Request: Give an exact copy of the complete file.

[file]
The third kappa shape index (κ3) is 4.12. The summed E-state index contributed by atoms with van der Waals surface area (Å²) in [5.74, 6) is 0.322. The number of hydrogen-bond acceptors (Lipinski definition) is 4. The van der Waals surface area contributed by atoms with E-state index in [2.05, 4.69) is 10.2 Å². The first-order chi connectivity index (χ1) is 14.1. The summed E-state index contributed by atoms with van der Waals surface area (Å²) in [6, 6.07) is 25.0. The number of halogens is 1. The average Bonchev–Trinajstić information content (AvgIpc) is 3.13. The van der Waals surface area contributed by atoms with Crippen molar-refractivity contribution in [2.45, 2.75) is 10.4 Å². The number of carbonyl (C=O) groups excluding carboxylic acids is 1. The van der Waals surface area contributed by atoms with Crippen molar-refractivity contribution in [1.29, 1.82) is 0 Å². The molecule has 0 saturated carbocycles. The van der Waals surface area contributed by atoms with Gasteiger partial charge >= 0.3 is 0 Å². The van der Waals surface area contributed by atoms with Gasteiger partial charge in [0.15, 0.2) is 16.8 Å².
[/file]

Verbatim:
The third kappa shape index (κ3) is 4.12. The summed E-state index contributed by atoms with van der Waals surface area (Å²) in [5.74, 6) is 0.322. The number of hydrogen-bond acceptors (Lipinski definition) is 4. The van der Waals surface area contributed by atoms with E-state index in [2.05, 4.69) is 10.2 Å². The first-order chi connectivity index (χ1) is 14.1. The summed E-state index contributed by atoms with van der Waals surface area (Å²) in [6, 6.07) is 25.0. The number of halogens is 1. The average Bonchev–Trinajstić information content (AvgIpc) is 3.13. The van der Waals surface area contributed by atoms with Crippen molar-refractivity contribution in [2.45, 2.75) is 10.4 Å². The number of carbonyl (C=O) groups excluding carboxylic acids is 1. The van der Waals surface area contributed by atoms with Crippen molar-refractivity contribution in [1.29, 1.82) is 0 Å². The molecule has 0 saturated carbocycles. The van der Waals surface area contributed by atoms with Gasteiger partial charge >= 0.3 is 0 Å². The van der Waals surface area contributed by atoms with Gasteiger partial charge in [0.15, 0.2) is 16.8 Å².